Surfhut  I'm way late to answer in time to be helpful, but here's a link from Ree Drummond who bakes her corned beef:

http://thepioneerwoman.com/cooking/2014/
03/corned-beef-and-cabbage/
March 17 at 20:06 EST .

  6 people like this.



   Wilarrbie  Thanks Surfhut. I compromised. Boiled the 2 pieces for a couple hours, THEN put in oven for a couple more til tender..they were pretty good - not too salty. Add horseradish and yum. Will be having sandwiches later in the week too! Like meatloaf - almost like the leftover sandwich better than the dinner meal!
March 18 at 00:38 EST .

  7 people like this.



   Ynaught  I'm even later, but I wanted to share this recipe that was the absolute best corned beef I have ever had. It is boiled then glazed and baked and sooo scrumptious from the glaze!
http://www.justapinch.com/recipes/main-c
ourse/beef/glazed-corned-beef-cabbage-n.
html
March 20 at 10:23 EST .

  5 people like this.



   Kidsmom  I am later still, but maybe for next year...
Take the corned beef and cook in a crock pot. Put it in pot, with juices, water to cover, add the spice pack, and 1 T caraway seed. Cook on low 8-10 hrs (for 2.5 lb corned beef ). It is utterly delightful. Tender as can be and slices well. I strain fat off of the juice and use it to flavor my cabbage. YUM!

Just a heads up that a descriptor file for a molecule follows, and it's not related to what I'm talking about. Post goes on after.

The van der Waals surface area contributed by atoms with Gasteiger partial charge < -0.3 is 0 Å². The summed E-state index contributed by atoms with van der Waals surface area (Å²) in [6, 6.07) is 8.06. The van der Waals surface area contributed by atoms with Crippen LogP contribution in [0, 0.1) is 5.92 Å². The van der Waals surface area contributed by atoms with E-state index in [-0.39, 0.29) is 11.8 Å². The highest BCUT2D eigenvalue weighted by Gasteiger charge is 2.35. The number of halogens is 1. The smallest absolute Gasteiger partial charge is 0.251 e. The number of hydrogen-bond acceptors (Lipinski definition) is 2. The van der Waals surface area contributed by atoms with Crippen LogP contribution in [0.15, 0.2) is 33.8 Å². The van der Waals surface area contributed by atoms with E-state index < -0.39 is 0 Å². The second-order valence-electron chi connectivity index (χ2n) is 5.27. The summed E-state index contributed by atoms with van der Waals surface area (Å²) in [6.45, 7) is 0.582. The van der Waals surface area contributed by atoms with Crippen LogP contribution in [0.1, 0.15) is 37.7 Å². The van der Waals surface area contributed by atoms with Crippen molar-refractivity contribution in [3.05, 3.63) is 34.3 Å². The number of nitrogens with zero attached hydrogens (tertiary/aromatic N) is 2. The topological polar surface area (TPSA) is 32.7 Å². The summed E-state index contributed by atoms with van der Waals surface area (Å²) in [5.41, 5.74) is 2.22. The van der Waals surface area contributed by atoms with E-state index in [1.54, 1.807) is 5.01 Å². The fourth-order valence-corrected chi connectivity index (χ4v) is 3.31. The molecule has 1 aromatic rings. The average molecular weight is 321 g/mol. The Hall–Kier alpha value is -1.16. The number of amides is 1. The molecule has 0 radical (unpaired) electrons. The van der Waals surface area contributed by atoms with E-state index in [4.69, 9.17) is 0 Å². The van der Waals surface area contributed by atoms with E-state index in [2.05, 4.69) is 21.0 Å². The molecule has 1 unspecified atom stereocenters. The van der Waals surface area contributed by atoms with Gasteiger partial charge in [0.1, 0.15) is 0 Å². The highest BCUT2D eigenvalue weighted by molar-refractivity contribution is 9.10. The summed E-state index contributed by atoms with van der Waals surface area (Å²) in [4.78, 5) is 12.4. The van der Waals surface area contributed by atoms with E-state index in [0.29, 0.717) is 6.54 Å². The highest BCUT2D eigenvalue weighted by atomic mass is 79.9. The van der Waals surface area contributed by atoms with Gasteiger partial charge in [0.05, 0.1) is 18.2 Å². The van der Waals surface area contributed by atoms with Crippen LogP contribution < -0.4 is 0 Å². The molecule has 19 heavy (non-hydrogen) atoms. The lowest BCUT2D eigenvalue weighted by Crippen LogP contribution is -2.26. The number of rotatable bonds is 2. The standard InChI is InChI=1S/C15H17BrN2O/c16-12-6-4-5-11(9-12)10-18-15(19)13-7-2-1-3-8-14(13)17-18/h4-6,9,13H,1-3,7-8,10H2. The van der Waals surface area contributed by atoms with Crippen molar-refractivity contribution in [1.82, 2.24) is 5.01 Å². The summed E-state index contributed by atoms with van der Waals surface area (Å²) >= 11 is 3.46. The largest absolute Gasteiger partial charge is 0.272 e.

March 23 at 14:47 EST .

  4 people like this.



   Kidsmom  Correction on above; I use the juice, not the fat, to flavor the cabbage : )
March 24 at 06:46 EST .

  3 people like this.





   Linder  Have been happily buying pkgs of shredded cheese for years until recently hearing one of my favorite tv chefs say they are inferior products....should shred your own. Am now doing that and of course, he was right.
March 15 at 10:46 EST .

   9 people like this.



   BirdsNest  The pre-shredded kind is tossed with corn starch to keep the pieces separated, at least that's what I was told.
March 16 at 08:57 EST .

  6 people like this.



   Surfhut  Please don't ever buy Parmesan in a can or shredded package. Get the real thing. When you get down to the end of the parm wedge, throw it into a pot of soup. You can also freeze it and throw it into a soup or sauce later.
March 16 at 14:00 EST .

  5 people like this.



   Gerty  Have always shredded my own. Kitchen Aid has a great attachment for such a chore.
March 20 at 23:13 EST .

  4 people like this.